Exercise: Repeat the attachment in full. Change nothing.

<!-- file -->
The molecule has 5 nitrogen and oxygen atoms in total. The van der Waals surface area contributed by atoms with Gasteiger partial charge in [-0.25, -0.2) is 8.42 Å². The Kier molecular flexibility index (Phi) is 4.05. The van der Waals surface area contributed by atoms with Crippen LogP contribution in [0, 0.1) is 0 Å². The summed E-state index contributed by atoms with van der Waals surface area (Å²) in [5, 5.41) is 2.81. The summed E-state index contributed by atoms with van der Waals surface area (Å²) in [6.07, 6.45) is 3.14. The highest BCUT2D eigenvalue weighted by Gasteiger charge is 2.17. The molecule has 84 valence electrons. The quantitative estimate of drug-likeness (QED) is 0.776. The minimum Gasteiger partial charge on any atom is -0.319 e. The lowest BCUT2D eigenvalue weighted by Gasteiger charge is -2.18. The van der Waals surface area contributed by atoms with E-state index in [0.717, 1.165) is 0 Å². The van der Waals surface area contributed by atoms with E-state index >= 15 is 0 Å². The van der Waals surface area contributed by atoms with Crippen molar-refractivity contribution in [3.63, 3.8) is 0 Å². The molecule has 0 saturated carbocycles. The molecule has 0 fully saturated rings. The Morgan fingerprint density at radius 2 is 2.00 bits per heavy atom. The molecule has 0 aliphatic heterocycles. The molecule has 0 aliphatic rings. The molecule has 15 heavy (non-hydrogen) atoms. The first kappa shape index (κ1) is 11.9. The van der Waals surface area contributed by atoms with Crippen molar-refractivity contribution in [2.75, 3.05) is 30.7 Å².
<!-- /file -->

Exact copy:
The molecule has 5 nitrogen and oxygen atoms in total. The van der Waals surface area contributed by atoms with Gasteiger partial charge in [-0.25, -0.2) is 8.42 Å². The Kier molecular flexibility index (Phi) is 4.05. The van der Waals surface area contributed by atoms with Crippen LogP contribution in [0, 0.1) is 0 Å². The summed E-state index contributed by atoms with van der Waals surface area (Å²) in [5, 5.41) is 2.81. The summed E-state index contributed by atoms with van der Waals surface area (Å²) in [6.07, 6.45) is 3.14. The highest BCUT2D eigenvalue weighted by Gasteiger charge is 2.17. The molecule has 84 valence electrons. The quantitative estimate of drug-likeness (QED) is 0.776. The minimum Gasteiger partial charge on any atom is -0.319 e. The lowest BCUT2D eigenvalue weighted by Gasteiger charge is -2.18. The van der Waals surface area contributed by atoms with E-state index in [0.717, 1.165) is 0 Å². The van der Waals surface area contributed by atoms with E-state index >= 15 is 0 Å². The van der Waals surface area contributed by atoms with Crippen molar-refractivity contribution in [3.63, 3.8) is 0 Å². The molecule has 0 saturated carbocycles. The molecule has 0 fully saturated rings. The Morgan fingerprint density at radius 2 is 2.00 bits per heavy atom. The molecule has 0 aliphatic heterocycles. The molecule has 0 aliphatic rings. The molecule has 15 heavy (non-hydrogen) atoms. The first kappa shape index (κ1) is 11.9. The van der Waals surface area contributed by atoms with Crippen molar-refractivity contribution in [2.75, 3.05) is 30.7 Å².